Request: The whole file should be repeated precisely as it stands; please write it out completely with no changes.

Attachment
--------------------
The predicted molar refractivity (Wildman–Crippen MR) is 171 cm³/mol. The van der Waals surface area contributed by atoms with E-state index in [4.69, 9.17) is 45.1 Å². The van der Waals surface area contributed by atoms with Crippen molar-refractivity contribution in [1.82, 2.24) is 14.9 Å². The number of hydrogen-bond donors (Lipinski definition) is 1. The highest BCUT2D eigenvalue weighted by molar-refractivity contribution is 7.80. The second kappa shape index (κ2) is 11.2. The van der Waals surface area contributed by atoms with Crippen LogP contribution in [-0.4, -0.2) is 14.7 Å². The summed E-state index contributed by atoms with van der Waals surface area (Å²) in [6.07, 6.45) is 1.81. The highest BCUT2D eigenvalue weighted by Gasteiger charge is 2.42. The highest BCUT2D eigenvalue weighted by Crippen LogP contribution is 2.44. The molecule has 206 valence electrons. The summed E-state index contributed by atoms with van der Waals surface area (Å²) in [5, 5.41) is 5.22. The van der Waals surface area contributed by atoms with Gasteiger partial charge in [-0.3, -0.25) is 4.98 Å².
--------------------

The predicted molar refractivity (Wildman–Crippen MR) is 171 cm³/mol. The van der Waals surface area contributed by atoms with E-state index in [4.69, 9.17) is 45.1 Å². The van der Waals surface area contributed by atoms with Crippen molar-refractivity contribution in [1.82, 2.24) is 14.9 Å². The number of hydrogen-bond donors (Lipinski definition) is 1. The highest BCUT2D eigenvalue weighted by molar-refractivity contribution is 7.80. The second kappa shape index (κ2) is 11.2. The van der Waals surface area contributed by atoms with Crippen LogP contribution in [-0.4, -0.2) is 14.7 Å². The summed E-state index contributed by atoms with van der Waals surface area (Å²) in [6.07, 6.45) is 1.81. The highest BCUT2D eigenvalue weighted by Gasteiger charge is 2.42. The highest BCUT2D eigenvalue weighted by Crippen LogP contribution is 2.44. The molecule has 206 valence electrons. The summed E-state index contributed by atoms with van der Waals surface area (Å²) in [5, 5.41) is 5.22. The van der Waals surface area contributed by atoms with Gasteiger partial charge in [-0.3, -0.25) is 4.98 Å².